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A laboratory evaluation of the efficiency of spray drying for encapsulation of functional ingredients

S. Birch1, L. Bui2 and D.M. Small1

1School of Applied Sciences, RMIT University, Melbourne, Victoria
2
Defence Science and Technology Organisation, Scottsdale, Tasmania

Introduction

The incorporation of selected vitamins, antioxidants and other ingredients offers the potential to enhance the well being of consumers. However the stability of such components limits the delivery of the benefits, particularly where long shelf life is desired. The term microencapsulation describes the coating of an active ingredient with a protective layer. This is typically selected to allow release under particular conditions which may be during processing, storage or even digestion of the food product. For this purpose, a range of food ingredients, known as encapsulating agents are available. The purpose of this study has been to evaluate the small scale microencapsulation of food ingredients by spray drying.

Materials and methods

Preparation of microcapsules by spray drying

Solutions of various hydrocolloid gums (0.5 to 1%) were stirred overnight before rice starch was added. Prior to spray drying, B-group vitamins were dissolved and pH adjusted to 4.0. A Niro Atomiser minor (Niro, Copenhagen) unit was used and the drying conditions were: flow rate 7mL/min, air pressure 5kg/m2, inlet temperature 120C, and outlet 80-90C (Uddin et al 2001; Zhao & Whistler, 1994).

Calculation of yield and recovery

Yield is the amount of solid capsule material obtained during spray drying divided by the total amount of solid ingredients delivered to the chamber of the spray drier, expressed as a percentage. Recovery is the proportion of the vitamin found in the capsules by analysis in relation to that initially weighed and dissolved in the feed stock, as a percentage.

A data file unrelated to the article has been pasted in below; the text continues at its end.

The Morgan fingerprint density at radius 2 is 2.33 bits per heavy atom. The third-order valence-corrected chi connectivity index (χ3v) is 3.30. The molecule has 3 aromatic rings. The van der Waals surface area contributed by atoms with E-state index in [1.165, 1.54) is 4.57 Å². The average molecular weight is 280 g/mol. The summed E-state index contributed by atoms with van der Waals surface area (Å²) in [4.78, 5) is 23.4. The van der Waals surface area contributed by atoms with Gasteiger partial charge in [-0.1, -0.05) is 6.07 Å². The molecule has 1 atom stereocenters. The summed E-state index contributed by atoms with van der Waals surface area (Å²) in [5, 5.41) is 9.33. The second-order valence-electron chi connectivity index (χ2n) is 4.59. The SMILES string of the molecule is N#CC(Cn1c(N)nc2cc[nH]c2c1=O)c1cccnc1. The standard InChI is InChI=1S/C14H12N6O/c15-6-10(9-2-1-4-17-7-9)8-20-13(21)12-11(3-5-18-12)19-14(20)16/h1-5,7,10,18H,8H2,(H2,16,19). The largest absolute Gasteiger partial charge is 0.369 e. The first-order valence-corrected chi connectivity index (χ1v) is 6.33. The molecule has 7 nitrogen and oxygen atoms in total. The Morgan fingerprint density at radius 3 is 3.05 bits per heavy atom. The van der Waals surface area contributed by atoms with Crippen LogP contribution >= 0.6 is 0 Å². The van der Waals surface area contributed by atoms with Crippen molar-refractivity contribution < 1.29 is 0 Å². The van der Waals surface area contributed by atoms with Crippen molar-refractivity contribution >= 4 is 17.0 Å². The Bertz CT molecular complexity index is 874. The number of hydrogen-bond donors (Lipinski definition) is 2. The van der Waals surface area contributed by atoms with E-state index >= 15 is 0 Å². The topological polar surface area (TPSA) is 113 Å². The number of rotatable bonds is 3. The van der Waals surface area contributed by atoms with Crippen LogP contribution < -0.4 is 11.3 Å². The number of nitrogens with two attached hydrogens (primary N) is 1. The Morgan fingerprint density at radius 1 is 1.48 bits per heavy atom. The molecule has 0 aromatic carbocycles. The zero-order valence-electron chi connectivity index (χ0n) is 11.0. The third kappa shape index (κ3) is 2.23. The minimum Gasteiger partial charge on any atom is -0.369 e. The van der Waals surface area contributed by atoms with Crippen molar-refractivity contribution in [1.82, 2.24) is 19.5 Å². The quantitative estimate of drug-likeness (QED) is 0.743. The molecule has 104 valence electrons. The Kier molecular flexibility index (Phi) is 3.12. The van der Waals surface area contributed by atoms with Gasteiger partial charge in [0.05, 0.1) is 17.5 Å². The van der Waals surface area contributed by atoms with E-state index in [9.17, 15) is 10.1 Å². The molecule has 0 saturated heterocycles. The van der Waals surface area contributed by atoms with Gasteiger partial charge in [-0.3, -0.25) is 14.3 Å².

Extraction and analysis of B-vitamins

These were based on the procedure of Esteve et al, 2001. Flour, dough and bread (1g) were extracted with 0.1M HCl by autoclaving. For thiamin, an aliquot was oxidized with potassium ferrocyante solution. After neutralisation and filtration samples were analysed by HPLC using a C-18 column and fluorescence detection.

Results and discussion

A variety of different gums were used in preliminary trials to microencapsulate riboflavin by spray drying (Table 1). In each case the capsule preparations were free-flowing fine powders. The yields varied, possibly reflecting the small scale of these evaluations (Table 2) with yields ranging up to 92%. The highest recoveries were for microcapsules prepared with rice starch and equal amounts of alginate and low methoxy pectin. Electron microscopy demonstrated that these had relatively uniform particles with diameters in the range of 15-50μm. In addition the appearance of the capsules was typically spherical although the granular structure was apparent on the outer surface of the capsules, confirming that the spray drying conditions were mild enough to avoid gelatinization of the granules.

Table 1 Description of the ingredients used in spray drying trials for preparation of microencapsulated riboflavin

Batch

Vitamin

Encapsulating agent

Hydrocolloid

R1

Riboflavin (1.5g)

Rice starch (10%)

κ -carrageenan (1%)

R2

Riboflavin (1.0g)

Rice starch (15%)

Low methoxy pectin (0.5%)

R3

Riboflavin (1.0g)

Rice starch (30%)